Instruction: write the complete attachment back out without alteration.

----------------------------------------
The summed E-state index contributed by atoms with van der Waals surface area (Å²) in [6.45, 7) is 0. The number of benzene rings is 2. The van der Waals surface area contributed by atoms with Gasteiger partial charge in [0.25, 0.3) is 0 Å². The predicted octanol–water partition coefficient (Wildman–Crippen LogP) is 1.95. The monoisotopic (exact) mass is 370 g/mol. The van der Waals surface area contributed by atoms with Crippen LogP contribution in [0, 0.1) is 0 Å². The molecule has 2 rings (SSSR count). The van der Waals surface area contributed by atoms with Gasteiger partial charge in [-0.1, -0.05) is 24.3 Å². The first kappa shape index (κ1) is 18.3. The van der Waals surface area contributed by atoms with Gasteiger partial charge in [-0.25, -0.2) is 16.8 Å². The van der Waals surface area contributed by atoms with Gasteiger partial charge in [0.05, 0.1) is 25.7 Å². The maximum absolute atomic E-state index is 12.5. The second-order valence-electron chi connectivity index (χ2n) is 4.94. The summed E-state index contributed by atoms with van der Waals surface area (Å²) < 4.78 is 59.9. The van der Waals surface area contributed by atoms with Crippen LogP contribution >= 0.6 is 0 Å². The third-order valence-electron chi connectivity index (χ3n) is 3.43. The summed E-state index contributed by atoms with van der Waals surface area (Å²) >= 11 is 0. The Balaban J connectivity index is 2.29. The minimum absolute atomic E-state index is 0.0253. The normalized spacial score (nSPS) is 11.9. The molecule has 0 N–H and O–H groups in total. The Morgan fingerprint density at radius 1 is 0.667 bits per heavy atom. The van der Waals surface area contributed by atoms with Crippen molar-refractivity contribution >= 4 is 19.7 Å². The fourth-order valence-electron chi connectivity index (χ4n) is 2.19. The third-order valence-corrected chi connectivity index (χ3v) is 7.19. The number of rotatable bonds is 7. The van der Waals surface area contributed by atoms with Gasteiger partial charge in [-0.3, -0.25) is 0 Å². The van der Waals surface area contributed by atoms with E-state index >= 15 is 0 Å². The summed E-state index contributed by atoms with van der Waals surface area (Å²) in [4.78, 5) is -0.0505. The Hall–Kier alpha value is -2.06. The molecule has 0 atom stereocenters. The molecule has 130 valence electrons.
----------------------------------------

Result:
The summed E-state index contributed by atoms with van der Waals surface area (Å²) in [6.45, 7) is 0. The number of benzene rings is 2. The van der Waals surface area contributed by atoms with Gasteiger partial charge in [0.25, 0.3) is 0 Å². The predicted octanol–water partition coefficient (Wildman–Crippen LogP) is 1.95. The monoisotopic (exact) mass is 370 g/mol. The van der Waals surface area contributed by atoms with Crippen LogP contribution in [0, 0.1) is 0 Å². The molecule has 2 rings (SSSR count). The van der Waals surface area contributed by atoms with Gasteiger partial charge in [-0.1, -0.05) is 24.3 Å². The first kappa shape index (κ1) is 18.3. The van der Waals surface area contributed by atoms with Gasteiger partial charge in [-0.25, -0.2) is 16.8 Å². The van der Waals surface area contributed by atoms with Gasteiger partial charge in [0.05, 0.1) is 25.7 Å². The maximum absolute atomic E-state index is 12.5. The second-order valence-electron chi connectivity index (χ2n) is 4.94. The summed E-state index contributed by atoms with van der Waals surface area (Å²) < 4.78 is 59.9. The van der Waals surface area contributed by atoms with Crippen LogP contribution >= 0.6 is 0 Å². The third-order valence-electron chi connectivity index (χ3n) is 3.43. The summed E-state index contributed by atoms with van der Waals surface area (Å²) >= 11 is 0. The Balaban J connectivity index is 2.29. The minimum absolute atomic E-state index is 0.0253. The normalized spacial score (nSPS) is 11.9. The molecule has 0 N–H and O–H groups in total. The Morgan fingerprint density at radius 1 is 0.667 bits per heavy atom. The van der Waals surface area contributed by atoms with Crippen molar-refractivity contribution >= 4 is 19.7 Å². The fourth-order valence-electron chi connectivity index (χ4n) is 2.19. The third-order valence-corrected chi connectivity index (χ3v) is 7.19. The number of rotatable bonds is 7. The van der Waals surface area contributed by atoms with Gasteiger partial charge in [-0.3, -0.25) is 0 Å². The van der Waals surface area contributed by atoms with E-state index >= 15 is 0 Å². The summed E-state index contributed by atoms with van der Waals surface area (Å²) in [4.78, 5) is -0.0505. The Hall–Kier alpha value is -2.06. The molecule has 0 atom stereocenters. The molecule has 130 valence electrons.